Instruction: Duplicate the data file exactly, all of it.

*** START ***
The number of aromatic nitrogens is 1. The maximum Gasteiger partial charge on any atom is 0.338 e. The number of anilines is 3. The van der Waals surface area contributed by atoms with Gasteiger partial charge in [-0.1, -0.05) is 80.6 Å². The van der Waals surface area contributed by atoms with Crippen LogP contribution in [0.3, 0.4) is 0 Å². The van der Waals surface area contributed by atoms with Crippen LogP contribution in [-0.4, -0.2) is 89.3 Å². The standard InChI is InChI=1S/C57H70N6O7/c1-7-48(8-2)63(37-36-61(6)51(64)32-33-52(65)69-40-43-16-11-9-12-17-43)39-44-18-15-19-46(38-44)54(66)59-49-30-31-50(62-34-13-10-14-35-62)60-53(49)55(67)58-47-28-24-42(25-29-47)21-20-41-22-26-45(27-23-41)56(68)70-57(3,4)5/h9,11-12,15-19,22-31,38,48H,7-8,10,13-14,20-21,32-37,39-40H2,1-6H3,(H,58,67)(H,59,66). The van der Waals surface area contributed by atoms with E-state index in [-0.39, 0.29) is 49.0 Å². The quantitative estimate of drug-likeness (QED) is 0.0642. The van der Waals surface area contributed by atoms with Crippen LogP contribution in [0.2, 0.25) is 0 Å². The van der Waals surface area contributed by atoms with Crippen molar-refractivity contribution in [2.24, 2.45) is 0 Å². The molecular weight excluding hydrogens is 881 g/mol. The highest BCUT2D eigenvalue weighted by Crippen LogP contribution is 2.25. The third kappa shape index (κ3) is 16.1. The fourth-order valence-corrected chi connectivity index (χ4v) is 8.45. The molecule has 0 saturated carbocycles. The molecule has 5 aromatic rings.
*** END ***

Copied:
The number of aromatic nitrogens is 1. The maximum Gasteiger partial charge on any atom is 0.338 e. The number of anilines is 3. The van der Waals surface area contributed by atoms with Gasteiger partial charge in [-0.1, -0.05) is 80.6 Å². The van der Waals surface area contributed by atoms with Crippen LogP contribution in [0.3, 0.4) is 0 Å². The van der Waals surface area contributed by atoms with Crippen LogP contribution in [-0.4, -0.2) is 89.3 Å². The standard InChI is InChI=1S/C57H70N6O7/c1-7-48(8-2)63(37-36-61(6)51(64)32-33-52(65)69-40-43-16-11-9-12-17-43)39-44-18-15-19-46(38-44)54(66)59-49-30-31-50(62-34-13-10-14-35-62)60-53(49)55(67)58-47-28-24-42(25-29-47)21-20-41-22-26-45(27-23-41)56(68)70-57(3,4)5/h9,11-12,15-19,22-31,38,48H,7-8,10,13-14,20-21,32-37,39-40H2,1-6H3,(H,58,67)(H,59,66). The van der Waals surface area contributed by atoms with E-state index in [-0.39, 0.29) is 49.0 Å². The quantitative estimate of drug-likeness (QED) is 0.0642. The van der Waals surface area contributed by atoms with Crippen LogP contribution in [0.2, 0.25) is 0 Å². The van der Waals surface area contributed by atoms with Crippen molar-refractivity contribution in [2.24, 2.45) is 0 Å². The molecular weight excluding hydrogens is 881 g/mol. The highest BCUT2D eigenvalue weighted by Crippen LogP contribution is 2.25. The third kappa shape index (κ3) is 16.1. The fourth-order valence-corrected chi connectivity index (χ4v) is 8.45. The molecule has 0 saturated carbocycles. The molecule has 5 aromatic rings.